Methods used in social sciences that suit energy research: A literature review on qualitative methods to assess the human dimension of energy use in buildings

Mateus V. Bavaresco; Simona D'Oca; Enedir Ghisi; Roberto Lamberts
Energy and buildings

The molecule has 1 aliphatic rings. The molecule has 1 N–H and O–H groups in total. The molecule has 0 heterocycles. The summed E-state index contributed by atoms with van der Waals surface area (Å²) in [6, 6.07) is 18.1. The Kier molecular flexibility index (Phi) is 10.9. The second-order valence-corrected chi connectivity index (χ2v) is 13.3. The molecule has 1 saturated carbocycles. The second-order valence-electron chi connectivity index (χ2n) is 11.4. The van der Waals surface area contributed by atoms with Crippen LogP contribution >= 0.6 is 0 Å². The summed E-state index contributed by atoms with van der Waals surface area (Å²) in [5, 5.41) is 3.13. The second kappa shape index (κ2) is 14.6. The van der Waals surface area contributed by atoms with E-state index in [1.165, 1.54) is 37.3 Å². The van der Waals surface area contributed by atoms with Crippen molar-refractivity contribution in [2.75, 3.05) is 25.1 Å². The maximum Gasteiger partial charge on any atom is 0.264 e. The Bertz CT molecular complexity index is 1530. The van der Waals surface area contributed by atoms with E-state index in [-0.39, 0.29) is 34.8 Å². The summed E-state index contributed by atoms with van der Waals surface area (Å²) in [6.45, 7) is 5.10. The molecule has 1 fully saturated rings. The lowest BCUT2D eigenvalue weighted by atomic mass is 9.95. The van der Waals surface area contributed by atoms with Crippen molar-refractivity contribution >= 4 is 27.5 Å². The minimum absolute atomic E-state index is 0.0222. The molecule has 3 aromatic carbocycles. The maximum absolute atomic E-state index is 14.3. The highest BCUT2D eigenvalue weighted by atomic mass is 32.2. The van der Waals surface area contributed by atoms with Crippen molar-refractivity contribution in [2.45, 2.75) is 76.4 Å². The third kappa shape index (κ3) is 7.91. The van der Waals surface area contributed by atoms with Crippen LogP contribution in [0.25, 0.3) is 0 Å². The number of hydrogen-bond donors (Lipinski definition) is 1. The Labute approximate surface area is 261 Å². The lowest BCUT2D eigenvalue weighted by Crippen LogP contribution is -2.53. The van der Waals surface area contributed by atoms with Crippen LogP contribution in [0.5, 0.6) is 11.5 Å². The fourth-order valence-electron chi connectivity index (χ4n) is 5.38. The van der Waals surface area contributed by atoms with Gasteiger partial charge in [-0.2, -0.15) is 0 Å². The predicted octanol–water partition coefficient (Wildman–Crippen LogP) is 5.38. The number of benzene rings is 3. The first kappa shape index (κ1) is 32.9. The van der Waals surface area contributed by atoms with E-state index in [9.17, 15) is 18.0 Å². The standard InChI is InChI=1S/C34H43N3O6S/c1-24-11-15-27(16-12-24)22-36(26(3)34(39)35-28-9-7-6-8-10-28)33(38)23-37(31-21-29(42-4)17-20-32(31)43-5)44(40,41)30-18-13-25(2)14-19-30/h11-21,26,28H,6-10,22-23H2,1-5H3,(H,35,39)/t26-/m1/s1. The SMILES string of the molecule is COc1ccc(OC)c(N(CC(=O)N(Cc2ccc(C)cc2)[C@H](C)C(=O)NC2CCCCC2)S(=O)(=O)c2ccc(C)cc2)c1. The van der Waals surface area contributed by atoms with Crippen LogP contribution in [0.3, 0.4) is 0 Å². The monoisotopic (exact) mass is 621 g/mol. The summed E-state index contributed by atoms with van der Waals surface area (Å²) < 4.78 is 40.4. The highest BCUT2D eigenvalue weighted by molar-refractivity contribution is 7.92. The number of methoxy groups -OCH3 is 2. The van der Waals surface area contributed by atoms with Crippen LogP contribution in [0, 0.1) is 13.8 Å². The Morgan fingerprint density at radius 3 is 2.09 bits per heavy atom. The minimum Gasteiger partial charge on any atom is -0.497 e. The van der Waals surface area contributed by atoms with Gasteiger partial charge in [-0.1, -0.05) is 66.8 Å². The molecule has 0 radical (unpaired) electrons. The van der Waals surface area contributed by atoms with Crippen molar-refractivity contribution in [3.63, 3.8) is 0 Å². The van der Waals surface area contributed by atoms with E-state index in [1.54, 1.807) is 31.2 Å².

Different stakeholders are involved in the energy consumption in buildings: occupants, designers, managers, operators, policymakers, technology developers and vendors. Therefore, it is necessary to understand their opinions and needs to optimise the energy consumption in buildings during their lifespan. Questionnaires and interviews have been applied; however, the literature still supports that energy research lacks social science approaches to improve their outcomes. Although limitations are inherent in qualitative methods (e.g., social desirability bias), much information such as human needs, preferences and opinions cannot be obtained through quantitative methods like building monitoring. Therefore, to have a deeper understanding of human-related aspects regarding the energy consumption in buildings, this literature review synthesises opportunities and main challenges of applying methods commonly used in social sciences. We reviewed papers published over the last five years (from 2014 to 2019) and presented information about questionnaires, interviews, brainstorming, post-occupancy evaluation, personal diaries, elicitation studies, ethnographic studies, and cultural probe. Increasing use of qualitative methods is expected to support the spread of human-centric policies and design/control of buildings, with a consequent overall optimisation of energy performance of buildings as well as the comfort of occupants.